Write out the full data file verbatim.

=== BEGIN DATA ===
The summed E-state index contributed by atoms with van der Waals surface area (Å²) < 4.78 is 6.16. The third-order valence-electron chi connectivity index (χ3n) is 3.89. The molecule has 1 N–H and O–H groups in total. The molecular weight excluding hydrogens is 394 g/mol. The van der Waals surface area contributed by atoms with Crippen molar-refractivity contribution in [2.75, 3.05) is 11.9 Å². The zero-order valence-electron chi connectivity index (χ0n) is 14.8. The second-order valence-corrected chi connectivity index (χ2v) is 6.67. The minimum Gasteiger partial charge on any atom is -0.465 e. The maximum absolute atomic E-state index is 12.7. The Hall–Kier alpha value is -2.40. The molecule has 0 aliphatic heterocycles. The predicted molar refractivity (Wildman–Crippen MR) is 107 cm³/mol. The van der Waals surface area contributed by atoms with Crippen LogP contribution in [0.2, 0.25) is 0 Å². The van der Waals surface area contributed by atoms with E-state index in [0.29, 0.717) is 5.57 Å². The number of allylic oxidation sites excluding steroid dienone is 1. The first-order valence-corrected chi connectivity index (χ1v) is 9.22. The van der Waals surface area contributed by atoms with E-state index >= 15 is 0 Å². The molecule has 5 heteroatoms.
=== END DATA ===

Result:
The summed E-state index contributed by atoms with van der Waals surface area (Å²) < 4.78 is 6.16. The third-order valence-electron chi connectivity index (χ3n) is 3.89. The molecule has 1 N–H and O–H groups in total. The molecular weight excluding hydrogens is 394 g/mol. The van der Waals surface area contributed by atoms with Crippen molar-refractivity contribution in [2.75, 3.05) is 11.9 Å². The zero-order valence-electron chi connectivity index (χ0n) is 14.8. The second-order valence-corrected chi connectivity index (χ2v) is 6.67. The minimum Gasteiger partial charge on any atom is -0.465 e. The maximum absolute atomic E-state index is 12.7. The Hall–Kier alpha value is -2.40. The molecule has 0 aliphatic heterocycles. The predicted molar refractivity (Wildman–Crippen MR) is 107 cm³/mol. The van der Waals surface area contributed by atoms with Crippen LogP contribution in [0.2, 0.25) is 0 Å². The van der Waals surface area contributed by atoms with E-state index in [0.29, 0.717) is 5.57 Å². The number of allylic oxidation sites excluding steroid dienone is 1. The first-order valence-corrected chi connectivity index (χ1v) is 9.22. The van der Waals surface area contributed by atoms with E-state index >= 15 is 0 Å². The molecule has 5 heteroatoms.